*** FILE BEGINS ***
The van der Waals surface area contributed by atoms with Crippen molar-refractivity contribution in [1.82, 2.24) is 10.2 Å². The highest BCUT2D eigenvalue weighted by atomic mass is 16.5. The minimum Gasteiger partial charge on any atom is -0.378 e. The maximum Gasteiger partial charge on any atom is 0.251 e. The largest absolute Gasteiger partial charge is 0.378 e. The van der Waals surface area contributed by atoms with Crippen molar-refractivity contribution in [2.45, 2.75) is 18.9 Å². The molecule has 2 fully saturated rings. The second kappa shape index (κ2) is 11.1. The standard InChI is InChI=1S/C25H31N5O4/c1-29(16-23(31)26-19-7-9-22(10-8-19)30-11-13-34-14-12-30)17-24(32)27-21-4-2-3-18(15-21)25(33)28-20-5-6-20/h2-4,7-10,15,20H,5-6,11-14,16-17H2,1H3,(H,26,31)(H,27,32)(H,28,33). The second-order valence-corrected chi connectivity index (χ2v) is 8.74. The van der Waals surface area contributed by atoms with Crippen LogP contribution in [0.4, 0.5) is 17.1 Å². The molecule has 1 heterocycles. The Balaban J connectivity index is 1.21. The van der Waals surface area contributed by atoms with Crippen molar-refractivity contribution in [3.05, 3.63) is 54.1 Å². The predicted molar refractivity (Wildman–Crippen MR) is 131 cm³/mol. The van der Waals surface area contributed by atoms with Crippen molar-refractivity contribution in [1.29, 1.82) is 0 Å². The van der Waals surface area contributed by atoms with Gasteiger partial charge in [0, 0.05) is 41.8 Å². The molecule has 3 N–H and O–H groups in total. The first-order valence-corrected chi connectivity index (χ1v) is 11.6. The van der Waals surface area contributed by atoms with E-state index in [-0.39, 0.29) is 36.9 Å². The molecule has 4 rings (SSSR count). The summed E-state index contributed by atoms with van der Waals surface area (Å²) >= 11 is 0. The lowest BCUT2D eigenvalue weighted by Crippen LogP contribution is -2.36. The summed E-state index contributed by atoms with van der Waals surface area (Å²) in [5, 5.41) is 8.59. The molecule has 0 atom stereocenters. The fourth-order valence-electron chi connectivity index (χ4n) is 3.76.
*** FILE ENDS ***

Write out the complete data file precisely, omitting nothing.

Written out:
The van der Waals surface area contributed by atoms with Crippen molar-refractivity contribution in [1.82, 2.24) is 10.2 Å². The highest BCUT2D eigenvalue weighted by atomic mass is 16.5. The minimum Gasteiger partial charge on any atom is -0.378 e. The maximum Gasteiger partial charge on any atom is 0.251 e. The largest absolute Gasteiger partial charge is 0.378 e. The van der Waals surface area contributed by atoms with Crippen molar-refractivity contribution in [2.45, 2.75) is 18.9 Å². The molecule has 2 fully saturated rings. The second kappa shape index (κ2) is 11.1. The standard InChI is InChI=1S/C25H31N5O4/c1-29(16-23(31)26-19-7-9-22(10-8-19)30-11-13-34-14-12-30)17-24(32)27-21-4-2-3-18(15-21)25(33)28-20-5-6-20/h2-4,7-10,15,20H,5-6,11-14,16-17H2,1H3,(H,26,31)(H,27,32)(H,28,33). The second-order valence-corrected chi connectivity index (χ2v) is 8.74. The van der Waals surface area contributed by atoms with Crippen LogP contribution in [0.4, 0.5) is 17.1 Å². The molecule has 1 heterocycles. The Balaban J connectivity index is 1.21. The van der Waals surface area contributed by atoms with Crippen molar-refractivity contribution in [3.05, 3.63) is 54.1 Å². The predicted molar refractivity (Wildman–Crippen MR) is 131 cm³/mol. The van der Waals surface area contributed by atoms with Crippen molar-refractivity contribution in [1.29, 1.82) is 0 Å². The van der Waals surface area contributed by atoms with Gasteiger partial charge in [0, 0.05) is 41.8 Å². The molecule has 3 N–H and O–H groups in total. The first-order valence-corrected chi connectivity index (χ1v) is 11.6. The van der Waals surface area contributed by atoms with E-state index in [-0.39, 0.29) is 36.9 Å². The molecule has 4 rings (SSSR count). The summed E-state index contributed by atoms with van der Waals surface area (Å²) >= 11 is 0. The lowest BCUT2D eigenvalue weighted by Crippen LogP contribution is -2.36. The summed E-state index contributed by atoms with van der Waals surface area (Å²) in [5, 5.41) is 8.59. The molecule has 0 atom stereocenters. The fourth-order valence-electron chi connectivity index (χ4n) is 3.76.